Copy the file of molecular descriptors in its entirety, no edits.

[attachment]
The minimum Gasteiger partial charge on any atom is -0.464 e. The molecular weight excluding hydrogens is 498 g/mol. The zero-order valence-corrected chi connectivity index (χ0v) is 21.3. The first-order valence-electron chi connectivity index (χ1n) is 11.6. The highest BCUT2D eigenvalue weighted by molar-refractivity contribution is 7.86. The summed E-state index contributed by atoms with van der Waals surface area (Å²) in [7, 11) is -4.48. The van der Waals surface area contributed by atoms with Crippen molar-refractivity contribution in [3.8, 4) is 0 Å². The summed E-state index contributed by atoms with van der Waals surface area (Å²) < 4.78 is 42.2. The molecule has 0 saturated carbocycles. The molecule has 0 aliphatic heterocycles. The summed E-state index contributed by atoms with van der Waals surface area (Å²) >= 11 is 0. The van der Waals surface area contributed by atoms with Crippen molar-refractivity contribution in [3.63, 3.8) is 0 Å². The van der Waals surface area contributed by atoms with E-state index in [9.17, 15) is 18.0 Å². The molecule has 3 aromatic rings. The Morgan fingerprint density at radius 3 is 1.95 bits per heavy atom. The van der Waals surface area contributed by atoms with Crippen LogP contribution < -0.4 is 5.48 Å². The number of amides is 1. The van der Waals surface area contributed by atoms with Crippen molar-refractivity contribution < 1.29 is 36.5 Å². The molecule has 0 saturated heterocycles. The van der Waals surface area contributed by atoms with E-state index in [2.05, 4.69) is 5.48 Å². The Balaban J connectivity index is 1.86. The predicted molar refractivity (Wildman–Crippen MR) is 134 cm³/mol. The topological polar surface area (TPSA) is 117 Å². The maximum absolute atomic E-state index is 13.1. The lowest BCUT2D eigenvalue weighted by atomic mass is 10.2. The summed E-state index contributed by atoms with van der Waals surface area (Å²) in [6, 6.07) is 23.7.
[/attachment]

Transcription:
The minimum Gasteiger partial charge on any atom is -0.464 e. The molecular weight excluding hydrogens is 498 g/mol. The zero-order valence-corrected chi connectivity index (χ0v) is 21.3. The first-order valence-electron chi connectivity index (χ1n) is 11.6. The highest BCUT2D eigenvalue weighted by molar-refractivity contribution is 7.86. The summed E-state index contributed by atoms with van der Waals surface area (Å²) in [7, 11) is -4.48. The van der Waals surface area contributed by atoms with Crippen molar-refractivity contribution in [3.8, 4) is 0 Å². The summed E-state index contributed by atoms with van der Waals surface area (Å²) < 4.78 is 42.2. The molecule has 0 saturated carbocycles. The molecule has 0 aliphatic heterocycles. The summed E-state index contributed by atoms with van der Waals surface area (Å²) >= 11 is 0. The van der Waals surface area contributed by atoms with Crippen molar-refractivity contribution in [3.63, 3.8) is 0 Å². The van der Waals surface area contributed by atoms with E-state index in [9.17, 15) is 18.0 Å². The molecule has 3 aromatic rings. The Morgan fingerprint density at radius 3 is 1.95 bits per heavy atom. The van der Waals surface area contributed by atoms with Crippen LogP contribution < -0.4 is 5.48 Å². The number of amides is 1. The van der Waals surface area contributed by atoms with Crippen molar-refractivity contribution < 1.29 is 36.5 Å². The molecule has 0 saturated heterocycles. The van der Waals surface area contributed by atoms with E-state index in [2.05, 4.69) is 5.48 Å². The Balaban J connectivity index is 1.86. The predicted molar refractivity (Wildman–Crippen MR) is 134 cm³/mol. The topological polar surface area (TPSA) is 117 Å². The maximum absolute atomic E-state index is 13.1. The lowest BCUT2D eigenvalue weighted by atomic mass is 10.2. The summed E-state index contributed by atoms with van der Waals surface area (Å²) in [6, 6.07) is 23.7.